diff options
authorBoris Kolpackov <boris@codesynthesis.com>2020-04-07 10:14:19 +0200
committerBoris Kolpackov <boris@codesynthesis.com>2020-04-07 10:14:19 +0200
commit524df81a705c75a1111b58f61aae3b04850bfc46 (patch)
parentf63b3274d6d79398b700eb1e2342a77f7d0ab3b7 (diff)
Draft 3config-doc
1 files changed, 93 insertions, 4 deletions
diff --git a/doc/manual.cli b/doc/manual.cli
index 543ce57..b011a4f 100644
--- a/doc/manual.cli
+++ b/doc/manual.cli
@@ -4371,18 +4371,98 @@ value is to be provided, it should have a sensible default with a bias for
simplicity and compatibility rather than the optimal result. For example, in
the optional functionality case, the default should probably be to provide it.
+\N|The \c{build2} build system currently provides no support for
+\c{autoconf}-style probing of the build environment in order to automatically
+discover available libraries, functions, features, etc.
+The main reason for omitting this support is the fundamental ambiguity and the
+resulting brittleness of such probing due to the reliance on compiler, linker,
+or test execution failures. Specifically, in many such tests it is impossible
+for build system to distinguish between the missing feature, the broken test,
+and the mis-configured build environment situations. This leads to requiring a
+user intervention in the best case and to a mis-configured build in the
+worst. Other issues with this approach include portability, speed (compiling
+and linking take time), as well as limited applicability during
+cross-compilation (specifically, inability to run tests).
+As a result, we recommend using build-time, \i{expectation-based}
+configuration where your project expects a feature to be available if certain
+conditions are met. Examples of such conditions at source code level include
+C++ feature test macros, platform macros, runtime library macros, compiler
+macros, etc., with the build system modules exposing some of the same
+information via variables to allow making similar decisions in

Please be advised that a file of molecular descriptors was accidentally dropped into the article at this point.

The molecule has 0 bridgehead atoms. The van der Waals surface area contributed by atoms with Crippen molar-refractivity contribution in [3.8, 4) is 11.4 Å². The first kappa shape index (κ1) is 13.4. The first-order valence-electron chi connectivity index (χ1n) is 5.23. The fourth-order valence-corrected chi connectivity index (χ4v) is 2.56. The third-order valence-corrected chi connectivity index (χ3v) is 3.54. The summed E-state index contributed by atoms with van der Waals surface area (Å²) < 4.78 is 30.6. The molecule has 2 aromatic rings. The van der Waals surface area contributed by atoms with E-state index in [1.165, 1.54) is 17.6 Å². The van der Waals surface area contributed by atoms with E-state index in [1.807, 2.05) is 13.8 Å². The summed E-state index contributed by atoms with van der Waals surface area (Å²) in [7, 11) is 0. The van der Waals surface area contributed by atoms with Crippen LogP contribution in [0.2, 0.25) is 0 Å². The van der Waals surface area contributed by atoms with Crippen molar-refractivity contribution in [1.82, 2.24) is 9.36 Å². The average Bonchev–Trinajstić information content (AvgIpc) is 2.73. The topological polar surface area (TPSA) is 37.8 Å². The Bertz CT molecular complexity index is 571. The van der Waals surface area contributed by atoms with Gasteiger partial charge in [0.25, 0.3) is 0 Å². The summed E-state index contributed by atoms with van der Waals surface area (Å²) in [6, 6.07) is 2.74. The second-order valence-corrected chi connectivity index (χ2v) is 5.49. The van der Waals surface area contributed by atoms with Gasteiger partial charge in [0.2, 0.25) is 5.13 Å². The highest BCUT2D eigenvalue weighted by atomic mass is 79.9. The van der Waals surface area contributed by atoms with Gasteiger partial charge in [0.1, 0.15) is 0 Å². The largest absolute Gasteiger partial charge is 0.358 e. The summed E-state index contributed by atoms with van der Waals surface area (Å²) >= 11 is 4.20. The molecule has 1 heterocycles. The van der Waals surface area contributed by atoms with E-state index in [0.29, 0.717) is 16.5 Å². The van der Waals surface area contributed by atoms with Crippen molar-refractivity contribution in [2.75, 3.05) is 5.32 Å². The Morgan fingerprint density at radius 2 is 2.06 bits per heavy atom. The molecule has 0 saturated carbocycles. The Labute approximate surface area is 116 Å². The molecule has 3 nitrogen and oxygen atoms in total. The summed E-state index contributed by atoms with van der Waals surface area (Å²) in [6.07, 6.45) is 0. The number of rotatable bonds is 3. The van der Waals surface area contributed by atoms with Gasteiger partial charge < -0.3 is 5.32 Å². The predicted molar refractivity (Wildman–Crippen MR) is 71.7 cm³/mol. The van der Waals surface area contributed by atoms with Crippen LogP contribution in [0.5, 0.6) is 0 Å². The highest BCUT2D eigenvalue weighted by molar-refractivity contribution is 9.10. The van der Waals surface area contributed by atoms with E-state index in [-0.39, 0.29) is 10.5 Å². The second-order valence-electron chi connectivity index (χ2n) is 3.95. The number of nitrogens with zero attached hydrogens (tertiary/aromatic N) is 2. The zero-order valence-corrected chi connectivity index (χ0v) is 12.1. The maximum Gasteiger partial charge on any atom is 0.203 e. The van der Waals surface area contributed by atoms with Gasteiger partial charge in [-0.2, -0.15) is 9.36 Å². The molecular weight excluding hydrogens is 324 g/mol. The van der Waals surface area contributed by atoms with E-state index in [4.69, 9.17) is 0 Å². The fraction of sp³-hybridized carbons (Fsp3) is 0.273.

+\c{buildfiles}. Another alternative is to automatically adapt to missing
+features using more advanced techniques such as C++ SFINAE. And where none of
+this is possible, delegate the decision to the user via a configuration value.
+Our experience with \c{build2} as well as those of other large cross-platform
+projects such as Boost shows that this is a viable strategy.
+Having said that, \c{build2} does provide the ability to extract configuration
+information from the environment (\c{$getenv()} function) or other tools
+(\c{$process.run*()} family of functions). Note, however, that for this to work
+reliably there should be no ambiguity between the \"no configuration
+available\" case (if such a case is possible) and the \"something went
+wrong\" case. We show a realistic example of this in \l{#proj-config-report
+Configuration Report} where we extract the plugin directory from GCC
+which may have been configured without plugin support.|
As discussed in the introduction, the central part of the build configuration
functionality are the \i{configuration variables}. They are automatically
treated as overridable with global visibility and persisted by the \c{config}
-module (see \l{#intro-operations-config Configuring} for details).
+module (see \l{#intro-operations-config Configuring} for details). The
+following example, based on the \c{libhello} project from the introduction,
+provides an overview of the project configuration functionality with the
+remainder of the chapter providing the detailed explanation of all the
+parts shown as well as the alternative approaches.
+├── build/
+│ ├── root.build
+│ └── ...
+├── libhello/
+│ ├── hello.cxx
+│ ├── buildfile
+│ └── ...
+└── ...
+# build/root.build
+config [string] config.libhello.greeting ?= 'Hello'
+# libhello/buildfile
+cxx.poptions += \"-DLIBHELLO_GREETING=\\\"$config.libhello.greeting\\\"\"
+// lihello/hello.cxx
+void say_hello (ostream& o, const string& n)
+ o << LIBHELLO_GREETING \", \" << n << '!' << endl;
+$ b configure config.libhello.greeting=Hi -v
+config libhello@/tmp/libhello/
+ greeting Hi
+$ b -v
+g++ ... -DLIBHELLO_GREETING=\"Hi\" ...
By (enforced) convention, configuration variables start with \c{config.}, for
example, \c{config.import.libhello}. In case of a build system module, the
second component in its configuration variables should be the module name, for
example, \c{config.cxx}, \c{config.cxx.coptions}. Similarly, project-specific
configuration variables should have the project name as their second
-component, for example, \c{config.libhello.fancy}.
+component, for example, \c{config.libhello.greeting}.
\N|More precisely, a project configuration variable must match the
\c{config[.**].<project>.**} pattern where additional components may be
@@ -4846,7 +4926,11 @@ on how this works). The rest is changed as follows:
# libhello/buildfile
lib{hello}: {hxx ixx txx cxx}{** -version -config} hxx{version config}
hxx{config}: in{config}
+ install = false
@@ -4865,8 +4949,8 @@ void say_hello (ostream& o, const string& n)
\N|With this setup, the way to export configuration information to our
-library's users is to install the configuration header, similar to how we do
-it for the version header.|
+library's users is to make the configuration header public and install it,
+similar to how we do it for the version header.|
Now that the macro-based version is working, let's see how we can take
advantage of modern C++ features to hopefully improve on some of their
@@ -4961,7 +5045,12 @@ namespace hello
# libhello/buildfile
lib{hello}: {hxx ixx txx cxx}{** -config} {hxx cxx}{config}
hxx{config}: in{config}
+ install = false
cxx{config}: in{config}